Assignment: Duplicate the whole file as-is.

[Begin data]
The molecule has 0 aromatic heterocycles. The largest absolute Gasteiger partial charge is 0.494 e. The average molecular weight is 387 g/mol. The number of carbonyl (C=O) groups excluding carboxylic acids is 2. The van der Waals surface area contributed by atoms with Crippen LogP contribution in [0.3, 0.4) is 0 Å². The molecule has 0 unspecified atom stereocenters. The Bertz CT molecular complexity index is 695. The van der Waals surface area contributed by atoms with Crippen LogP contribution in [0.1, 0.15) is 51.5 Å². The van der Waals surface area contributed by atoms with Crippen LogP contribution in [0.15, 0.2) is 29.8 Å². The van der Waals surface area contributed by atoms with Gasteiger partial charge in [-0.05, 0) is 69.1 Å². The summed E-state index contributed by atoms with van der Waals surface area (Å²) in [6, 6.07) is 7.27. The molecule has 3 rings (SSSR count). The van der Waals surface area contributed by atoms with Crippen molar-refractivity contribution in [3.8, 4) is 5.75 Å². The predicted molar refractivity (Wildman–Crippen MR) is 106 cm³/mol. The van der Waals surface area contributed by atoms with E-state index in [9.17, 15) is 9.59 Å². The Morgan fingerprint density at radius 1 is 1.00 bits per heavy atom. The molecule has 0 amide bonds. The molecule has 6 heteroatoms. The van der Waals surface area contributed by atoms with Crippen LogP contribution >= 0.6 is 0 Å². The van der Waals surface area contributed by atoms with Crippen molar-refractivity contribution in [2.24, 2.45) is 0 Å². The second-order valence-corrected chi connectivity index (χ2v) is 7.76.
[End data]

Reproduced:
The molecule has 0 aromatic heterocycles. The largest absolute Gasteiger partial charge is 0.494 e. The average molecular weight is 387 g/mol. The number of carbonyl (C=O) groups excluding carboxylic acids is 2. The van der Waals surface area contributed by atoms with Crippen LogP contribution in [0.3, 0.4) is 0 Å². The molecule has 0 unspecified atom stereocenters. The Bertz CT molecular complexity index is 695. The van der Waals surface area contributed by atoms with Crippen LogP contribution in [0.1, 0.15) is 51.5 Å². The van der Waals surface area contributed by atoms with Crippen LogP contribution in [0.15, 0.2) is 29.8 Å². The van der Waals surface area contributed by atoms with Gasteiger partial charge in [-0.05, 0) is 69.1 Å². The summed E-state index contributed by atoms with van der Waals surface area (Å²) in [6, 6.07) is 7.27. The molecule has 3 rings (SSSR count). The van der Waals surface area contributed by atoms with Crippen molar-refractivity contribution in [3.8, 4) is 5.75 Å². The predicted molar refractivity (Wildman–Crippen MR) is 106 cm³/mol. The van der Waals surface area contributed by atoms with E-state index in [9.17, 15) is 9.59 Å². The Morgan fingerprint density at radius 1 is 1.00 bits per heavy atom. The molecule has 0 amide bonds. The molecule has 6 heteroatoms. The van der Waals surface area contributed by atoms with Crippen LogP contribution >= 0.6 is 0 Å². The van der Waals surface area contributed by atoms with Crippen molar-refractivity contribution in [2.24, 2.45) is 0 Å². The second-order valence-corrected chi connectivity index (χ2v) is 7.76.